Chile: U.S. Captain Charged for Disappearance of U.S. Citizens in 1973 Coup
November 30, 2011 By Staff
Today in Latin America
Top Story — A judge has asked Chile’s Supreme Court to authorize the extradition of U.S. Navy Capt. Ray E. Davis to Chile for his role in disappearing two Americans during the country’s U.S.-backed military coup in 1973. The murders of 31 year-old filmmaker Charles Horman and 24 year-old student Frank Teruggi, U.S. citizens living in Chile when the military overthrew President Salvador Allende on September 11, 1973, were made famous by the 1982 Costa-Gavras film “Missing”. Horman was arrested on September 17, taken to the Chilean National Stadium where thousands were detained and tortured, and was never seen again. According to Chile’s national truth commission, Horman was executed on September 18 and Teruggi was executed on September 22. Davis, a former commander of the U.S. Military Group in Chile, allegedly collaborated in the murders with retired Chilean army Brigadier Pedro Espinoza Bravo by providing information about the two men to intelligence agents. Espinoza Bravo is already serving a sentence in prison, but Davis’ whereabouts are unclear. Davis said in a 2000 interview that he had nothing to do with the killings.
Read more from the AP.
Headlines from the Western Hemisphere
- Mexican activist Nepomuceno Moreno, who spoke with Mexican President Felipe Calderón last month about the possibility that police kidnapped and killed his teenage son, was shot dead in Hermosillo on Tuesday.
- Mexican authorities intercepted an arms shipment bound for Nicaragua containing 900 firearms.
- The U.S. deported suspected Zetas cartel member Alfonso Donis Ruiz back to Mexico to face kidnapping charges on Tuesday.
- Another U.S.-Mexico drug tunnel was discovered in San Diego on Tuesday. At least 70 have been found since 2008.
- A delegation of fifteen American religious leaders are awaiting permission to visit U.S. contractor Allan Gross in prison in Cuba, where he has been held nearly two years for crimes against the state.
- A drive-by shooting killed four people in the Dominican Republic on Tuesday, including an adult and child in a nearby vehicle.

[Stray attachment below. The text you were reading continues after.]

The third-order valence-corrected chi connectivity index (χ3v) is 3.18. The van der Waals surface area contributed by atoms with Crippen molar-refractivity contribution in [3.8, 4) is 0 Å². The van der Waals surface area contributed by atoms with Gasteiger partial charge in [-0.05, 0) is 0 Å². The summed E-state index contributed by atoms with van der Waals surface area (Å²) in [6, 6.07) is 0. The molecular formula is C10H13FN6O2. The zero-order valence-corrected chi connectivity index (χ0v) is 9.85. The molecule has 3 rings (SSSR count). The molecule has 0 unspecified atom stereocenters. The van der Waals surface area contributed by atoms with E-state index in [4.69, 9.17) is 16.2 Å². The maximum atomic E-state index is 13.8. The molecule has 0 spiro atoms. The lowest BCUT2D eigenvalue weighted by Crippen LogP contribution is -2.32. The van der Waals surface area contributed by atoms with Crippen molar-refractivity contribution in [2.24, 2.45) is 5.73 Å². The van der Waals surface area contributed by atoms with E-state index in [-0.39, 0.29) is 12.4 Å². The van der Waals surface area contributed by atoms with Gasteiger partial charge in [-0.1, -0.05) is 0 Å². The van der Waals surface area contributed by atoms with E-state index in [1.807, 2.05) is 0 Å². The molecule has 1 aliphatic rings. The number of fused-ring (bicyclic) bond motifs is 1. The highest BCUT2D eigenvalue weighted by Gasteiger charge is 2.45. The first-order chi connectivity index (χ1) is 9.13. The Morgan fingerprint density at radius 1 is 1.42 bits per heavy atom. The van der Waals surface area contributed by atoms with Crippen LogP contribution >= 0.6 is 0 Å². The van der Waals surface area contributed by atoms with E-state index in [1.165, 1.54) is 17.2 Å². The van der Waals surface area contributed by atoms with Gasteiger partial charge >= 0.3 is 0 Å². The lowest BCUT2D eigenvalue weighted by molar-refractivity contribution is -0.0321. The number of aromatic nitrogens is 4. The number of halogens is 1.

- Haitian hip-hop star Wyclef Jean defended his charity Yele Haiti against accusations that only a third of its donation money was destined for disaster relief after the January 2010 earthquake.
- A former Salvadoran military officer who allegedly ordered the 1989 murder of a woman, child, and 6 Jesuit priests was charged with perjury Tuesday in addition to earlier charges that he lied on his visa forms to enter the U.S.
- A U.S. appeals court ordered a Guatemalan woman deported but allowed her sister to remain in the United States. Both women fear violent reprisals from the Valle del Sol gang.
- Former Honduran Foreign Minister Fernando Martínez has built a nativity scene in a Tegucigalpa shopping mall depicting gang and police violence and other news events from this year.
- Venezuelan Foreign Minister Nicolás Maduro led early meetings for the CLACS (Community of Latin American and Caribbean States) summit, which will bring 33 Latin American and Caribbean presidents to Caracas on December 2 and 3.
- A state funeral was held in Bogotá on Tuesday for four FARC hostages executed on Sunday. The FARC said in a statement that the men were killed because of the military operation and would have otherwise been released.
- Officials in Ecuador upgraded the eruption warning for Tungurahua volcano, which spewed boulders and hot ash all day Tuesday.
- In an effort to preserve Peru’s glaciers, a group of conservationist-inventors are experimenting with a mixture of lime, sand and water that will “dye” the mountaintops white and keep alpine rocks cooler.
- Brazilian Finance Minister Guido Mantega will reportedly keep his job as Brazilian President Dilma Rousseff reshuffles her Cabinet in January in an effort to crack down on corruption.
- Argentine researchers reported that the use of Wifi-enabled laptops can damage mens’ sperm counts.
Image: daveeza @ Flickr.